1983 –
 Croatia 1994 Hermannstraße 16,
20095 Hamburg
Doyen (senior member of the consulate corps) 2003 –
 Cyprus 1990 Rothenbaumchaussee 3,
20148 Hamburg
 Denmark 1648 Hermannstraße 16,
20095 Hamburg
2007 –
 Dominican Republic 1857 Heimhuder Straße 77,
20148 Hamburg
2005 –
 Ecuador 1846 Rothenbaumchaussee 221,
20149 Hamburg
2008 –
 El Salvador 1867 Raboisen 32,
20095 Hamburg
2004 –
 Egypt 1976 Mittelweg 183,
20148 Hamburg
2008 –
 Estonia 1993 Badestraße 38,
20148 Hamburg
1993 –
 France 1579 Heimhuder Straße 55,
20148 Hamburg
2006 –
 Finland 1921 Esplanade 41,
20354 Hamburg
2005 –
 Ghana 1963 Lübecker Str. 1,
22087 Hamburg
1998 –
 Greece 1836 Neue ABC-Straße 10,
20354 Hamburg
2005 –
 Guatemala 1960 Esplanade 6,
20354 Hamburg
2003 –
 Guinea 1990 Rehwechsel 28,
21224 Rosengarten
1993 –
 Haiti 1951 Tinsdaler Kirchenweg 275 a,
22559 Hamburg
2005 –
 Honduras 1869 An der Alster 21,
20099 Hamburg
2007 –
 Hungary 1992 Alsterufer 45,
20354 Hamburg
1995 –
 Iceland 1949 Gertrudenstrasse 3,
20095 Hamburg
2005 –
 India 1954 Graumannsweg 57,
22087 Hamburg
2007 –
 Indonesia 1956 Bebelallee 15,
22299 Hamburg
2007 –
 Iran 1858 Bebelallee 18,
22299 Hamburg
2006 –
 Ireland 1962 Feldbrunnenstraße 43,
20148 Hamburg
1991 –
 Italy 1816 Feldbrunnenstraße 54,
20148 Hamburg
2009 –
 Jamaica 1969 Ballindamm 1,
20095 Hamburg
1993 –
 Japan 1883 Rathausmarkt 5,
20095 Hamburg
2008 –
 Jordan 1964 Rothenbaumchaussee 95,
20148 Hamburg
2005 –
 Kazakhstan 1994 Rothenbaumchaussee 40,
20148 Hamburg
2007 –
 Kenya 1992 Rathausstraße 6,
20095 Hamburg
1992 –
 Kiribati 1990 Neumühlen 13,
22763 Hamburg
1990 –
 Republic of Korea 1886 Kaiser-Wilhelm-Str. 9,
20355 Hamburg
2008 –
 Kyrgyzstan 1996 Am Sandtorkai 77,
20457 Hamburg
1996 –
 Latvia 1925 Neuer Wall 72,
20354 Hamburg
1997 –
 Lithuania 1994 Brodschrangen 4,
20457 Hamburg
1998 –
 Luxembourg 1921 An der Alster 9,
20099 Hamburg
2007 –
 Macedonia 2006 Adenauerallee 25,
20097 Hamburg
2006 –
 Madagascar 1963 Habichtstraße 41,
22305 Hamburg
1999 –
 Malawi 1969 Elbchaussee 419,
22609 Hamburg
1987 –
 Malaysia 1959 Kajen 2,
20459 Hamburg
1996 –
 Malta 1970 Große Elbstrasse 145 F,
22767 Hamburg
2002 –
 Mexico 1829 Kleine Reichenstraße 1,
20457 Hamburg
2005 –
 Moldova 2000 Haldesdorferstraße 46,
22179 Hamburg
2000 –
 Monaco 1954 Neuer Jungfernstieg 20,
20354 Hamburg
1998 –
 Morocco 1960 In de Bargen 4,
22587 Hamburg
2007 –
 Mozambique 2007 Große Elbstraße 138,
22767 Hamburg
2007 –
 Namibia 1997 An der Alster 82,
20099 Hamburg
1997 –
 Nepal 1998 Jungfernstieg 44,
20354 Hamburg
1998 –
 New Zealand 1992 Domstraße 19,
20095 Hamburg
2007 –
 Nicaragua 1859 Max-Brauer-Allee 20,
22765 Hamburg
1997 –
 Niger 1970 Fischertwiete 2,
20095 Hamburg
1988 –
 Norway 1906 ABC-Straße 19,
20354 Hamburg
The mission of Norway was one of the first missions after the independence of Norway in 1905. In 2006 Mette-Marit re-opened the consulate-general of Norway, it had been closed in 2003.[15] 2006 –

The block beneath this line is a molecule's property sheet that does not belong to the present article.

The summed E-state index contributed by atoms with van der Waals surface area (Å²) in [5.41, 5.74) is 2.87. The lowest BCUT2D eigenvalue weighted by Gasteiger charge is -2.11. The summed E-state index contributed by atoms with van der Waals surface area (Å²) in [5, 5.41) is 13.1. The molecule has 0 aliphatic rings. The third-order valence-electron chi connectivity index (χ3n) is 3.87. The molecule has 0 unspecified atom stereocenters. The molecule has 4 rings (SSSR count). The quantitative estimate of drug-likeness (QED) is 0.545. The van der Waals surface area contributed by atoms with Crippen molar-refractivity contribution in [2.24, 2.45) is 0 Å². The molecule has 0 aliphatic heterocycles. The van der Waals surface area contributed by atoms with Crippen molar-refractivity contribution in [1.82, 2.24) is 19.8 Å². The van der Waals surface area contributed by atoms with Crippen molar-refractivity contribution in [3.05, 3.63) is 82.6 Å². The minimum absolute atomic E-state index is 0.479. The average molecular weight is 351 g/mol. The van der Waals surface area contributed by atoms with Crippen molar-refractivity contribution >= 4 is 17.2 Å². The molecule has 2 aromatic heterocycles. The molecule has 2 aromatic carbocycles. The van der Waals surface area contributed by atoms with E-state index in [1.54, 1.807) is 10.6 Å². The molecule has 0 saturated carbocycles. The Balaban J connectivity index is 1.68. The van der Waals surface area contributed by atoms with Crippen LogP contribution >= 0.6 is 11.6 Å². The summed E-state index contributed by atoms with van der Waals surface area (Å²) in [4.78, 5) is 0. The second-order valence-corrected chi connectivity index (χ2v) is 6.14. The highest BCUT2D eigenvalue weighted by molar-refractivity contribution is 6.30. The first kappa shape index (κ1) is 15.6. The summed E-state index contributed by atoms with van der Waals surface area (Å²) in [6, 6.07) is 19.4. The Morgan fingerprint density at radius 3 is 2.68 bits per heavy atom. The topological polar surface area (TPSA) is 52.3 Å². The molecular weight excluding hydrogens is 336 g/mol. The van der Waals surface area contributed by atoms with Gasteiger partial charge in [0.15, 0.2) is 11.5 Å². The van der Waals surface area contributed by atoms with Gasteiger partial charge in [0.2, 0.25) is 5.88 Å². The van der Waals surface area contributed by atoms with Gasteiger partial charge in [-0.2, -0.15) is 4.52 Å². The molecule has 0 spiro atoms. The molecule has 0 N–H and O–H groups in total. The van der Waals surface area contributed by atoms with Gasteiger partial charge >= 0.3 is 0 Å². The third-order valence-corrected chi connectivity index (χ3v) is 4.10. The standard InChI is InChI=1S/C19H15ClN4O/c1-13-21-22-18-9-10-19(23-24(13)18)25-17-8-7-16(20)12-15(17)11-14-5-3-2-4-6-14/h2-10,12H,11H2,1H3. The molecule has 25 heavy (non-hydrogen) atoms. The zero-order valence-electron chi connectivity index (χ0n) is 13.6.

Palau 2008 Rutschbahn 6,
20146 Hamburg
2008 –
 Pakistan 1962 Max-Brauer-Allee 45,
22765 Hamburg
2008 –
 Panama 1905 Gänsemarkt 44,
20354 Hamburg
2004 –
 Papua New Guinea 1990 Mattentwiete 5,
20457 Hamburg
1990 –
 Paraguay 1872 Elbchaussee 439,
22609 Hamburg
2007 –
 Peru 1843 Blumenstraße 28,
22301 Hamburg
2004 –
 Poland 1921 Gründgensstraße 20,
22309 Hamburg
2008 –
 Portugal 1658 Büschstr. 7 – I.,
20354 Hamburg
2005 –
 Romania 1883 Oberaltenallee 20a ,
22081 Hamburg
2006 –
 Russia 1709 Am Feenteich 20,
22085 Hamburg
2005 –
 Saint Kitts and Nevis 2008 Van-der-Smissen-Straße 2,
22767 Hamburg
2008 –
 Samoa 2008 Oderfelder Straße 23,
20149 Hamburg
2008 –
 Senegal 1965 Frankenstrasse 3,
20097 Hamburg
2001 –
 Serbia 2004 Harvestehuder Weg 101,
20149 Hamburg
 Seychelles 1984 Billwerder Neuer Deich 14,
20539 Hamburg
1997 –
 Slovakia 1995 Jungfernstieg 38,
20354 Hamburg
2006 –
 Slovenia 1994 Ballindamm 8,
20095 Hamburg
1994 –
 South Africa 1896 Palmaille 45,
22767 Hamburg
2003 –
 Spain 1626 Mittelweg 37,
20148 Hamburg
2006 –
 Sri Lanka 1966 Pickhuben 9,
20457 Hamburg
1974 –
 Sweden 1630 Ditmar-Koel-Strasse 36,
20459 Hamburg
Former consulate-general closed in 2008.[16] 2008 –
 Switzerland 1846 Rathausmarkt 5,
20095 Hamburg
The mission was the second Swiss mission to German territory (in 1835 a mission was established in Leipzig). In 1958 Switzerland upgraded the Hamburg consulate to a consulate-general. In 2008 it was announced by the Federal Department of Foreign Affairs to close the mission in 2009[17] 2005 –
 Syria 1992 Osakaallee 11,
20457 Hamburg
1992 –
 Tanzania 1992 Franz Rabe Strasse 23,
25474 Bönningstedt
1992 –
 Thailand 1881 An der Alster 85,
20099 Hamburg
1990 –
 Tonga 1983 Habichtstraße 41,
22305 Hamburg
2001 –
 Tuvalu 1985 An der Alster 45,
20099 Hamburg
2003 –
 Trinidad and Tobago 1998 Raboisen 3,
20095 Hamburg
1998 –
 Tunisia 1972 Lübecker Straße 1,
22087 Hamburg
2005 –
 Turkey 1844 Tesdorpfstraße 18,
20148 Hamburg
 Uganda 1987 Dornkamp 18,
22869 Schenefeld
1987 –
 Ukraine 2002 Mundsburger Damm 1,
22087 Hamburg
2007 –
 Uruguay 1838 Hochallee 76,
20149 Hamburg
2009 –
 UK 1632 Neuer Jungfernstieg 20,
20354 Hamburg
Former consulate-general closed in 2006.[18][19] 2007 –
 USA 1793 Alsterufer 27/28,
20354 Hamburg
Consulate General of the United States in Hamburg 2007 –
 Venezuela 1833 Rothenbaumchaussee 30,
20148 Hamburg
 Yemen 2006 Martinistr. 18,